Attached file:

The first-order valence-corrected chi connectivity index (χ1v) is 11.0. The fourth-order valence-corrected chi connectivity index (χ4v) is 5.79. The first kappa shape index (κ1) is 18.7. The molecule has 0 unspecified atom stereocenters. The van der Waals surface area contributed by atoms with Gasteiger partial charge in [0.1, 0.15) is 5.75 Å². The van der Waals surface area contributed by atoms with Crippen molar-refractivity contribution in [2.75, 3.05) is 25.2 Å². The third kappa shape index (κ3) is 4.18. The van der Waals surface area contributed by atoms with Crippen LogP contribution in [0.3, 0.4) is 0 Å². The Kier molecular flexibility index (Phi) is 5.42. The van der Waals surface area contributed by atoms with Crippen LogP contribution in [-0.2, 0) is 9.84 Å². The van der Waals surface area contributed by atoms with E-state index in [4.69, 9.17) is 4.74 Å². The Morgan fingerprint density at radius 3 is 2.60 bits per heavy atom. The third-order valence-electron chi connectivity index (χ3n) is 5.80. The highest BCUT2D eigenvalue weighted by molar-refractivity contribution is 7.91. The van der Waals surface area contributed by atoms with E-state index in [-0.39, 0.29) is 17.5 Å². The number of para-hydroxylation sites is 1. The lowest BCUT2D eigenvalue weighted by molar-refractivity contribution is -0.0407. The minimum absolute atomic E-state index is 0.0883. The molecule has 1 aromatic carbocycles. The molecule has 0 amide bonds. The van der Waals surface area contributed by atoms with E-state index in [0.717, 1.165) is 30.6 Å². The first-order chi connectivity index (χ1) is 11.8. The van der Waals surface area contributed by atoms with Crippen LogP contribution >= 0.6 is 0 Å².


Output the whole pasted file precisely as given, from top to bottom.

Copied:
The first-order valence-corrected chi connectivity index (χ1v) is 11.0. The fourth-order valence-corrected chi connectivity index (χ4v) is 5.79. The first kappa shape index (κ1) is 18.7. The molecule has 0 unspecified atom stereocenters. The van der Waals surface area contributed by atoms with Gasteiger partial charge in [0.1, 0.15) is 5.75 Å². The van der Waals surface area contributed by atoms with Crippen molar-refractivity contribution in [2.75, 3.05) is 25.2 Å². The third kappa shape index (κ3) is 4.18. The van der Waals surface area contributed by atoms with Crippen LogP contribution in [0.3, 0.4) is 0 Å². The Kier molecular flexibility index (Phi) is 5.42. The van der Waals surface area contributed by atoms with Crippen LogP contribution in [-0.2, 0) is 9.84 Å². The van der Waals surface area contributed by atoms with E-state index in [4.69, 9.17) is 4.74 Å². The Morgan fingerprint density at radius 3 is 2.60 bits per heavy atom. The third-order valence-electron chi connectivity index (χ3n) is 5.80. The highest BCUT2D eigenvalue weighted by molar-refractivity contribution is 7.91. The van der Waals surface area contributed by atoms with E-state index in [-0.39, 0.29) is 17.5 Å². The number of para-hydroxylation sites is 1. The lowest BCUT2D eigenvalue weighted by molar-refractivity contribution is -0.0407. The minimum absolute atomic E-state index is 0.0883. The molecule has 1 aromatic carbocycles. The molecule has 0 amide bonds. The van der Waals surface area contributed by atoms with E-state index in [0.717, 1.165) is 30.6 Å². The first-order chi connectivity index (χ1) is 11.8. The van der Waals surface area contributed by atoms with Crippen LogP contribution >= 0.6 is 0 Å².